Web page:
As spiritually resolute as he was diminutive in stature, the Rev. Vernon Carter tugged on his navy blue beret the morning of April 28, 1965, hung a hand-painted protest sign over his shoulders, and began walking back and forth in front of the Boston School Committee building on Beacon Street.
Offended by the dismissive way the committee had treated black community leaders two nights earlier, he decided keep a public vigil until officials addressed racial inequality in city schools. Pacing alone some days and nights, joined by hundreds on others, his protest became a rallying point as the Legislature debated and refined the historic Racial Imbalance Act of 1965.
"It doesn't take large numbers of men to do big things," he told the Boston Herald American in August that year. "There were 12 disciples. One man can save a city. I didn't have any idea this would last 100 days, but I knew that men can't call time on God's will, and I told my wife that if I put on a sign and began walking, I'd go all the way."
Rev. Carter died of cancer Tuesday in Vermont Respite House in Williston, Vt., near his daughter's home, where he had gone to stay when he knew he was dying. He was 88 and had previously lived in Cambridge and Boston.
"His camping out beside the School Committee building and parading out there 24 hours a day led to the passage of the bill," Paul Parks, a former secretary of education for Massachusetts, said of Rev. Carter's impact on the Racial Imbalance Act. "He played a significant role."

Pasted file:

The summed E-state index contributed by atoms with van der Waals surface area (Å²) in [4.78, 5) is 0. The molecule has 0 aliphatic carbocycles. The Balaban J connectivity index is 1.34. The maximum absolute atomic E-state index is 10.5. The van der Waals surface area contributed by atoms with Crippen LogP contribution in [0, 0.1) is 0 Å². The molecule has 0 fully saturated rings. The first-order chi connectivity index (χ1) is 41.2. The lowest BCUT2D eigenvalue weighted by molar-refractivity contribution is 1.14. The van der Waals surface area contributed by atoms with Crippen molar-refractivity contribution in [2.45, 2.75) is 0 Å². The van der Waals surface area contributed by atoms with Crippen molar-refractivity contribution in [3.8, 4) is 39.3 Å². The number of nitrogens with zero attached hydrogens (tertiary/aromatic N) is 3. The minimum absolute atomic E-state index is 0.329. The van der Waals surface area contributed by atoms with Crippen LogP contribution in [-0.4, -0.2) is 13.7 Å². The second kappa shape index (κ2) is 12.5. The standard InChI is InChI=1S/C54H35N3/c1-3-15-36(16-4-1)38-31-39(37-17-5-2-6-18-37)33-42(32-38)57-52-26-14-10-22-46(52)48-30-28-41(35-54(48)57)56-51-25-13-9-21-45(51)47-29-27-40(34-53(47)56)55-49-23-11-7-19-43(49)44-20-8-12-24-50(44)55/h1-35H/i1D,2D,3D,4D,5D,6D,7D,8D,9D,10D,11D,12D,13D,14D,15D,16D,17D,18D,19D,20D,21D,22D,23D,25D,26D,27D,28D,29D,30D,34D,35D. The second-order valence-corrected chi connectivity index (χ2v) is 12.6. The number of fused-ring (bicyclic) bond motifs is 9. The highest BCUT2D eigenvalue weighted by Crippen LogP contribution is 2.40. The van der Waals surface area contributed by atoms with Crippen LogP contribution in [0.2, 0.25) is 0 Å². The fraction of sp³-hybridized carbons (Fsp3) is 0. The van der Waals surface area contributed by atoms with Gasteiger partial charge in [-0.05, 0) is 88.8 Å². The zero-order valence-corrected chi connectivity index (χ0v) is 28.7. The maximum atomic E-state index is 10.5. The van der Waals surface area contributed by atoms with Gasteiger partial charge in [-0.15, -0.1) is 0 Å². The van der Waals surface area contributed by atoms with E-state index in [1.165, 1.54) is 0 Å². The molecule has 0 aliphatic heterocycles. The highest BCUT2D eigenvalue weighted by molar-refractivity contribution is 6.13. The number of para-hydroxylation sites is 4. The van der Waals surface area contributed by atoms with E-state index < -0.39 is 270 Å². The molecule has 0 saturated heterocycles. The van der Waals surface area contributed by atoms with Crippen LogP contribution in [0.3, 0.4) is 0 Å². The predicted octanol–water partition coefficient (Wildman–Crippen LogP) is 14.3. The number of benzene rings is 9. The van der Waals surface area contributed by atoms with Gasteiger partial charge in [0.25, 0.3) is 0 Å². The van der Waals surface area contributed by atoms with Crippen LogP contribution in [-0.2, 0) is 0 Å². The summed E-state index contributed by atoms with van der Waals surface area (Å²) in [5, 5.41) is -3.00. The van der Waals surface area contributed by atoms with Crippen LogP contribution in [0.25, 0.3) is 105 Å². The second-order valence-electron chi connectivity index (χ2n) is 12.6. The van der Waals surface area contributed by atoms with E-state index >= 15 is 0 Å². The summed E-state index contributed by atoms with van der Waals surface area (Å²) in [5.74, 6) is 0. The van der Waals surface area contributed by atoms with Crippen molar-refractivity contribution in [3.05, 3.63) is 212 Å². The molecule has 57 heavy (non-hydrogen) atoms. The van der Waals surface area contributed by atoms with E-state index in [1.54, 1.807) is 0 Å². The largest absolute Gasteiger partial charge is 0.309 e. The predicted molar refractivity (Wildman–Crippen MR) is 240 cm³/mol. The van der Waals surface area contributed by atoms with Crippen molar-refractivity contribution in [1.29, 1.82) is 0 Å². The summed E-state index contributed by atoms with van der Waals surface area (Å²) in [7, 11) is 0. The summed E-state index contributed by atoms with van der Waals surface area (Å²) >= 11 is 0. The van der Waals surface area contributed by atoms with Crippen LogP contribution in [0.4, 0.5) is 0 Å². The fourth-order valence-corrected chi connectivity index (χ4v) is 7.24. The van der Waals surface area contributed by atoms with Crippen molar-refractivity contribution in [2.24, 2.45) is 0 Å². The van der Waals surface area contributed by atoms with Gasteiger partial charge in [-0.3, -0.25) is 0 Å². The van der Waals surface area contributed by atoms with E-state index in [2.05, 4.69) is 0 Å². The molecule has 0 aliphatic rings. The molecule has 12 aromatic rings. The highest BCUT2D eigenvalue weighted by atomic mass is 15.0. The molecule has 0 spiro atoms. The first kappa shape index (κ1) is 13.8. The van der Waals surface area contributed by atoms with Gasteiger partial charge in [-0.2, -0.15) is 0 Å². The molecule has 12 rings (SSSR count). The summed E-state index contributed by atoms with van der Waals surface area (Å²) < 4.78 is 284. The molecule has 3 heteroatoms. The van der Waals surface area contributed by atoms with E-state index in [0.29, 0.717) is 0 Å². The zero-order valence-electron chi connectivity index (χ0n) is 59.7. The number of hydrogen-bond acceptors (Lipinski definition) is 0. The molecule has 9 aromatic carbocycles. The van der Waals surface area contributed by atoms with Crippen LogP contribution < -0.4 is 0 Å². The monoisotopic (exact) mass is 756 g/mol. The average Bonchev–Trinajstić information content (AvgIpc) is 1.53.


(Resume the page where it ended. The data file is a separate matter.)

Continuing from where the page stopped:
Rev. Carter's vigil became a 114-day chapter in the struggle to curtail segregation in Boston's schools. He ended his protest when the Legislature approved the Racial Imbalance Act and Governor John Volpe signed the bill, which required desegregation plans for schools with a minority student population exceeding 50 percent.
A decade later, US District Judge W. Arthur Garrity Jr. ruled that Boston's schools were still unconstitutionally segregated. Born in part from a Lutheran minister's solitary picketing 10 years earlier, the busing that ensued from that ruling became a defining part of Boston's history.
"He was a passionate person, always a man of the cause," said his daughter Vernita Carter-Weller of South Burlington, Vt. "And he always needed a purpose to channel the passion."
In later years, his advocacy included helping Ethiopian refugees and the many who, like him, were of black and Native American ancestry. Rev. Carter, who was part Wampanoag and also went by the name Little Arrow, helped found Heritage Circle, a program that helped blacks who were part Native American establish their heritage.
But nothing else he did would be as far-reaching as his decision to take on the racism that was deeply ingrained in Boston's school system.
"I simply did this as an American citizen and as a parent," he told the Christian Science Monitor in July 1965, during the vigil. "And I also did this as a Christian who believed that the minds of people, or the hearts of people, must be changed in order to effect a solution for this problem."